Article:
Let's hear it for Sen. Chip Rogers, R-Woodstock. Let's hear it for the Republican leadership of the Legislature. These are brave souls.
Without fear or flinching, they have stepped into the breach in the war against illegal aliens. They have figured out how to abate the immigrant tsunami that is washing away our culture and destroying our cherished institutions.
These intrepid lawmakers propose denying unwelcome interlopers the use of tax-financed social services. Why didn't someone think of this before? That's easy. No one else possesses the level of intelligence of the Georgia Legislature.
Here are a couple of examples of how Rogers' attack on the aliens might work once it becomes Georgia law:
n Mama rushes little Rosita to the emergency room because the 5-year-old child is running a 104-degree temperature and has red spots all over her body. The admissions nurse says to Mama, "Papers, please." Mama don't have no papers - or anything else showing she has a legal right to be in the United States. The nurse says, "Sorry, we can't help. We cannot disobey Sen. Chip Rogers' law. Take little Rosita back to Mexico and give her two aspirins and a Coke. Adios."
n After working 14 straight hours putting roofs on $2 million mansions in Buckhead, Juan Martinez returns to his house trailer, lights a cigarette and falls asleep. When the fire truck arrives to try to save Juan's burning home, the fire chief whips out an official clipboard and says to a shaken Juan, "Papers, please." Juan don't have no papers either. The trailer burns to the ground. Juan returns to Mexico, and Georgia gets rid of another illegal alien. It's easier than getting a Ditech loan.
Ingenious, right? We'll hit these greasers where it hurts, goes the legislators' thinking. Every social agency will slam the door in their faces. When they get back home, they'll tell all their cousins, "Don't go to Georgia. Those crackers won't do anything for us. They won't even let our kids go to school because we don't have the right papers."
Rogers may be a swell guy. However, his anti-alien legislation is pure demagoguery and probably unconstitutional to boot.
Try getting a Georgia senator or legislator - or even governor or lieutenant governor - to say Rogers is wasting everybody's time with this bushwa. Only a couple of liberals with Latino districts have murmured any hint of distaste. Others are too scared of being labeled "pro-alien" or, worse, "compassionate."
To be sure, the problem of undocumented migrants pouring into our state is serious. As we have said repeatedly in this space, hordes of illegal refugees (yes, refugees) are straining to the breaking point our health, public safety and education infrastructure. The Bush administration has done little more than provide lip service to controlling the alien flood.
Several major industries quietly encourage the undocumented influx. It is a source of cheap laborers, most of whom are too frightened to report being abused and intimidated.
Something needs to be done. How about hiring more border cops and sealing the borders? That is one obvious solution. Another, suitable for Georgia law, might be to impose severe criminal sanctions on businesses that insist on luring illegals-for-hire into this state, or that refuse to confirm their legal status once they are hired. Such moves might chill illegal immigration and serve the needs of homeland security as well.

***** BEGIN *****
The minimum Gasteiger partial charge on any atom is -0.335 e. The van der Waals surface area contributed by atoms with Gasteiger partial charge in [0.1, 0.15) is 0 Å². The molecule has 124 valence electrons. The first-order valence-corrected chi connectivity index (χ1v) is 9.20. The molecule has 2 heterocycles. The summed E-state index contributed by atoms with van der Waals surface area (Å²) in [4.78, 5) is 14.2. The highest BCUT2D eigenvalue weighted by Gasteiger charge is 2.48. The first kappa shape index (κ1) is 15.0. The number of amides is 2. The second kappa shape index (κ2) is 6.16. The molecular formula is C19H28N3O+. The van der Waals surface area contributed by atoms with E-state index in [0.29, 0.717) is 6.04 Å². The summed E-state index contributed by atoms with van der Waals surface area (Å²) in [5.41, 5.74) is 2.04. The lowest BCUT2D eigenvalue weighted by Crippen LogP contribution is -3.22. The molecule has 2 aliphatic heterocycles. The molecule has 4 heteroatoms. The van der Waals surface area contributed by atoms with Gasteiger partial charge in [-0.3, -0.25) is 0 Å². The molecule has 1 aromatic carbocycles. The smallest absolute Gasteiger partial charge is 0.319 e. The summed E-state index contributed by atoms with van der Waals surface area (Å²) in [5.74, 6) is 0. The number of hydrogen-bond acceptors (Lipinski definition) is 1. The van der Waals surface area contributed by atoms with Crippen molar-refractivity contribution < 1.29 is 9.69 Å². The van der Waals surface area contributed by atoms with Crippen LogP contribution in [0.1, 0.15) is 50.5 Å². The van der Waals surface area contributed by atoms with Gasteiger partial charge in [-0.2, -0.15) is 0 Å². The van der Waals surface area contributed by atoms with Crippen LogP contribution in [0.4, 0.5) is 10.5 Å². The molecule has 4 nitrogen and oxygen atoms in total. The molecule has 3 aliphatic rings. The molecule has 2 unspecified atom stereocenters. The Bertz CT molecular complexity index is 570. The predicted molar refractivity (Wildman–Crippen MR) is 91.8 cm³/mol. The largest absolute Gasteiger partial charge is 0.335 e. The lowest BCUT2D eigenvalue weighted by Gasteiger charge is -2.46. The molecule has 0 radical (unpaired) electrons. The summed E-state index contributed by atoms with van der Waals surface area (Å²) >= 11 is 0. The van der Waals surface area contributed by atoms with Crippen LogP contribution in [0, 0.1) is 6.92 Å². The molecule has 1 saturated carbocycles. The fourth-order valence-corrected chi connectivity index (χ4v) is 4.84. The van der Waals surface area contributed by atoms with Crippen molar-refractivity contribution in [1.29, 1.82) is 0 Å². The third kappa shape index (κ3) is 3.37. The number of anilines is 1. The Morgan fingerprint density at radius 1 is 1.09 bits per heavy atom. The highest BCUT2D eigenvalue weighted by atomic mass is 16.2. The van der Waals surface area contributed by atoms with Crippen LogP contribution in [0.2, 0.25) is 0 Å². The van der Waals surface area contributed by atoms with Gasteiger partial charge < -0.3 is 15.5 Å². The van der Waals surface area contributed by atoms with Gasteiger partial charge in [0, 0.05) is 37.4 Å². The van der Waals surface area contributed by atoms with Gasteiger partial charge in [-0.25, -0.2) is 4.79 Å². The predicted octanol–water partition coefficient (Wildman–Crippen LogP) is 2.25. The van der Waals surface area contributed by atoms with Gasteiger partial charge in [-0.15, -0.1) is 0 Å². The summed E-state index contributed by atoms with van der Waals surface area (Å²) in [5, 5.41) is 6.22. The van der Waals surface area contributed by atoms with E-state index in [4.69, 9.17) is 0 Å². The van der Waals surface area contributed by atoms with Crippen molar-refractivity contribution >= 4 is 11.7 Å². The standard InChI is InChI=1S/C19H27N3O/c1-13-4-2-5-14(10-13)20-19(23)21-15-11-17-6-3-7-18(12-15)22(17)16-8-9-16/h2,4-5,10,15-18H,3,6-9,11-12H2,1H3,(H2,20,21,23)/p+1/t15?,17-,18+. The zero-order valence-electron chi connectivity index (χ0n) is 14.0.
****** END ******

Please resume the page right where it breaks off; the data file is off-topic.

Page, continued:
Of course, the Georgia Chamber of Commerce won't stand for tampering with big business' supply of cheap labor or countenance any talk of criminal charges against major employers of undocumented workers.
So what is Rogers' anti-alien measure all about anyway? It's all about getting legislators re-elected. It is about race-baiting and foreigner hating. It is about avoiding dealing with the real-life issues of transportation, education and health care.
The simmering anti-alien bill of 2006 is a first cousin to the anti-gay marriage amendment of 2004. It is meaningless. Yet almost no politician can afford to say, "This is nuts!" any more than he or she could dare suggest that a state with two laws banning gay nuptials really didn't need a third one.
The Rogers Alien Act also is kin to the Voter ID law. It is aimed at the poor - at people caught up in the vagaries of poverty, helpless to try to control their own destinies or bark back at a don't-care government.
To be fair, the anti-alien campaign accomplishes at least one worthwhile deed. It provides still another opportunity for national news editors to use "Georgia" and "stupid" in the same headline without referring to low-rated schools, unfair voter ID or pacesetting high gas prices.
By the way, Georgians owe a debt of gratitude to the hurricanes this year. Without them, we would have been the clear winner (instead of Louisiana) of the national negative publicity award in the state government category.
Syndicated columnist Bill Shipp writes on Georgia politics. Write him at P.O. Box 440755, Kennesaw, GA 30160, or e-mail firstname.lastname@example.org. His Web site is www.billshipp.com. His column appears on Wednesday and Sunday.